In her "How Did We Get Here" segment, Ruffin connects the anti-poverty and racism dots into a straight line pointing at police killing Black people for having harmed exactly no one.
April 18, 2021

Amber Ruffin absolutely dragged policing in this country in her "How Did We Get Here?" segment, rightly marrying together the criminalization of poverty and melanized skin as motivating factors behind cops murdering unarmed Black folks.

Ruffin seeks to find out how "cops can literally hand out death sentences to people who haven't harmed a single soul." Think that's hyperbole? Since 2015, she notes, fully one quarter of the killing of unarmed Black people have occurred during traffic stops.

"According to the Stanford Open Policing Project, Black drivers are more likely than white drivers to be pulled over, twice as likely to be searched, and three times as likely to experience the use of force," she continued. "But, here's the crazy part. White people are more likely to have something illegal in their car! And when I say something illegal, I don't mean something illegal, I don't mean a bootleg Dave Matthews CD, I mean drugs!"

Calling Kim Potter's story shadier than "Woody Allen at a Girl Scout meeting," she demands we recognize how deranged our society is that we allow a cop to pull a gun on Daunte Wright for owing money. We allow a cop to pull guns and pepper spray Lt. Coron Nazario for having a temporary license plate on his new car. We allow cities to make these things crimes, enforceable by police.

How do cities make money? From poor people. Cops are armed "debt collectors," given the power to enforce debts with guns.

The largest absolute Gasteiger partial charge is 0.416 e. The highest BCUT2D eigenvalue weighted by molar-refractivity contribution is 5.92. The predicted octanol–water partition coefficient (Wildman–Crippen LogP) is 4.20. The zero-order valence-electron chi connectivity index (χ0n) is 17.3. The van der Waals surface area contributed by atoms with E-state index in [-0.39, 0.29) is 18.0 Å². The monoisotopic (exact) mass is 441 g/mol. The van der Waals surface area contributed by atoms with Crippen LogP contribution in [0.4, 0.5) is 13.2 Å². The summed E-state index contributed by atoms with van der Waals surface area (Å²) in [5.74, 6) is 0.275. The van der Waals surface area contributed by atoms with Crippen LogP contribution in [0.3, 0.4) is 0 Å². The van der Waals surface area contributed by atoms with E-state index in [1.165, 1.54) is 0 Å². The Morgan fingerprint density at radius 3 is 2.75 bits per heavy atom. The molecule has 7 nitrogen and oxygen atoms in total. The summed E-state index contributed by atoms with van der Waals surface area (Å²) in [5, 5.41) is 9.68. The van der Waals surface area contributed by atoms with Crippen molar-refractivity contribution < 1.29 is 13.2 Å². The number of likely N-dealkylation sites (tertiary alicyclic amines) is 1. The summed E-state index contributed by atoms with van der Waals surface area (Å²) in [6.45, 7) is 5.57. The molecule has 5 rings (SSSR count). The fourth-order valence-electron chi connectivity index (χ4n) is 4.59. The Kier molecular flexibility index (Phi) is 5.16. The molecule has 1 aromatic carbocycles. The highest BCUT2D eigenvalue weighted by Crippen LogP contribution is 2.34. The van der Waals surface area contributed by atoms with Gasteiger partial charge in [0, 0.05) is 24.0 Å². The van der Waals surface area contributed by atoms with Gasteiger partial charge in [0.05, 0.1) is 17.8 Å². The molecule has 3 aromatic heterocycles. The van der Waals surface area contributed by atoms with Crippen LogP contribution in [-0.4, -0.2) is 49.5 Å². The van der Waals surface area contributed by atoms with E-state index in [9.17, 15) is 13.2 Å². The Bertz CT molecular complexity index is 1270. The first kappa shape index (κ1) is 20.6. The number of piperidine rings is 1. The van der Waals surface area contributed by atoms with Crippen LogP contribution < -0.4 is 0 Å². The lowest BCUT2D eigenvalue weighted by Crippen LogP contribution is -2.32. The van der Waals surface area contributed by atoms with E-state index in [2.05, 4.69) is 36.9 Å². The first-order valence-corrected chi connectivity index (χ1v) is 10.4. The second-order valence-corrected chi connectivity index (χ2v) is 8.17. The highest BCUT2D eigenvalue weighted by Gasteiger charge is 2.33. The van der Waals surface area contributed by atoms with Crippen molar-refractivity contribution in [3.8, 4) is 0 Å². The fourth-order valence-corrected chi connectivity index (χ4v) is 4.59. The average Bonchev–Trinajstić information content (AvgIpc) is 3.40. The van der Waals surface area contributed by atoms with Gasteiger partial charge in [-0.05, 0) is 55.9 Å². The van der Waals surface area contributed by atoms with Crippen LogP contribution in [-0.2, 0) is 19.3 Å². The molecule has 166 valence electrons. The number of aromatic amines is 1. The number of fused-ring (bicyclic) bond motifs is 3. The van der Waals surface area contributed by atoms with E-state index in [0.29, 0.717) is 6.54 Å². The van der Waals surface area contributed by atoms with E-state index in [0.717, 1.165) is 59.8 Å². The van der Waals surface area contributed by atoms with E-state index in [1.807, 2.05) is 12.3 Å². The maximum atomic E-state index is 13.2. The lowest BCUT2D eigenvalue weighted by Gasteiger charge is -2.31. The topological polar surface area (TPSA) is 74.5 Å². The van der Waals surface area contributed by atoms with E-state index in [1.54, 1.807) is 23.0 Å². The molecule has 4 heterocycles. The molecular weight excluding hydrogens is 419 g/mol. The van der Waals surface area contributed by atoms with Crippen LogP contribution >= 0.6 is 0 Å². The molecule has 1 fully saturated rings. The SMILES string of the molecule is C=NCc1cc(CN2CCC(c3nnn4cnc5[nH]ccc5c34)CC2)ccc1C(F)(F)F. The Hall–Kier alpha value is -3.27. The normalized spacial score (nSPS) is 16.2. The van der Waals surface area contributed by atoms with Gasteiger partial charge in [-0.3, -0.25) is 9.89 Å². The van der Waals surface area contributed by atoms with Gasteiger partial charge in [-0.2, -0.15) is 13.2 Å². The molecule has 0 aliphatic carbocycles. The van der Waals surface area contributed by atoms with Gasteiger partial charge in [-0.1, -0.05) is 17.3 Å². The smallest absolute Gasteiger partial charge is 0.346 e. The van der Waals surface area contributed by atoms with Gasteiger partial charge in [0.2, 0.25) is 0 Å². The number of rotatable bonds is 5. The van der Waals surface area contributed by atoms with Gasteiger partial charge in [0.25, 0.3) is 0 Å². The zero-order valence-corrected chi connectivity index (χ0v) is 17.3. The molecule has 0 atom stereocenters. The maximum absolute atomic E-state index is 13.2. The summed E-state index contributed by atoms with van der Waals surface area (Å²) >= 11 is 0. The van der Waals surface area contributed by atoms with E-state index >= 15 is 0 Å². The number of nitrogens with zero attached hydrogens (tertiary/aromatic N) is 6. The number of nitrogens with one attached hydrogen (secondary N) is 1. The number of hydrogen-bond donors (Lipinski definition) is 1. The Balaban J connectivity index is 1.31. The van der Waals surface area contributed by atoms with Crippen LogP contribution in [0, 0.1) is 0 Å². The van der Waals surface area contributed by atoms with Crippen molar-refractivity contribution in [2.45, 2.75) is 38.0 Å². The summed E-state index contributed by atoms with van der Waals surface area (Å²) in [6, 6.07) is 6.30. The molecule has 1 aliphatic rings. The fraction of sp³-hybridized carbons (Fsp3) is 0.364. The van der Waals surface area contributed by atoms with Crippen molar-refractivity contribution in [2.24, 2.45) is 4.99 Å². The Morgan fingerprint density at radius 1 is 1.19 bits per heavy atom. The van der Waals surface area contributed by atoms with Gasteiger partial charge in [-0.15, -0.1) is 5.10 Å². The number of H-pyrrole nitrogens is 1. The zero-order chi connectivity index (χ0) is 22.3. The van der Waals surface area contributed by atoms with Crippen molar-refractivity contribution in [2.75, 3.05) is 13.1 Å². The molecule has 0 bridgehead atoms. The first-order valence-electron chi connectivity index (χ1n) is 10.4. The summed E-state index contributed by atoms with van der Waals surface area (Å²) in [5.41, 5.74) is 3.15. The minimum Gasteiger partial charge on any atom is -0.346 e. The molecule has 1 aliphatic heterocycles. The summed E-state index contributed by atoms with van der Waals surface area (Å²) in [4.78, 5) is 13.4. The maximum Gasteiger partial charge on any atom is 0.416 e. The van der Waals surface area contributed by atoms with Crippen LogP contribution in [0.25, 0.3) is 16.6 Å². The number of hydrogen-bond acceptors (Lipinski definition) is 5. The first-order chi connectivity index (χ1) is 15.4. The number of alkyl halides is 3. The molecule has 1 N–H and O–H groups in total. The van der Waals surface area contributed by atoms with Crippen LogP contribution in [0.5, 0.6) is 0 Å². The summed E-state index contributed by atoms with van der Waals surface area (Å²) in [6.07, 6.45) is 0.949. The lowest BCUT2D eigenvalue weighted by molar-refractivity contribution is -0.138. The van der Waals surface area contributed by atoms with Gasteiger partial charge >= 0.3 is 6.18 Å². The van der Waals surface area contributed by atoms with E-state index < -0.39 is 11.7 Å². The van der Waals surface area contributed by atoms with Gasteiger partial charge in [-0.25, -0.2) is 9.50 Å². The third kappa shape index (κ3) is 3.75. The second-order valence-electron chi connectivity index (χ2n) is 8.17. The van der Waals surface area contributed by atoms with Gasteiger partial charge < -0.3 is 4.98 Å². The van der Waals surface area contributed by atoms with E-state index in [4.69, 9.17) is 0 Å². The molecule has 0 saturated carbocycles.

"A city needs to make some money, so they attach a bunch of fines and fees to petty shit, that aren't even really crimes, like expired registration, chipped paint on your house, or even in some towns, wearing saggy pants," she informed us. "Police are encouraged to enforce these bullshit crimes, and of course, they do so mostly in poor, Black, and brown communities." If they can't pay, they get called to court, which results in more fees and fines, which they also can't pay...and the cycle gets more insurmountable. "A warrant gets put out for their arrest. Now, they're a criminal."

But hey, if they'd only obeyed the law? How? By not being poor?

"You've taken someone whose only problem was that they were too broke to keep up with the tags on their car, and turned them into a whole-ass fugitive!" she marveled. "What an insane overreaction to a small problem."

"That's like going on a mediocre first date, and at the end of it yelling, 'I WANT A DIVORCE!'"

Ruffin railed against the laws criminalizing poverty, and empowering the enforcers with guns. "You think the police have a dangerous job?!? Try being Black," she said. Police departments historically started out as slave-patrollers, as anyone who has seen Thirteenth knows. They kill Black people because it's what they sign up for. "The police are doing a bad job because it is their job to do bad."

She closes by begging the "system" to find a different way to make money. Invest in Black people. Imagine what might happen. She rightly asks, what is the worst that could happen if someone with expired tags drives away without complying? "People driving around willy-nilly with expired tags on their cars?" she asked.

"What we do with all those children whose mothers and fathers weren't killed because of broken taillights or suspended licenses? I'm sure we'd figure out something."

Maybe those children would get to hug their parents again.

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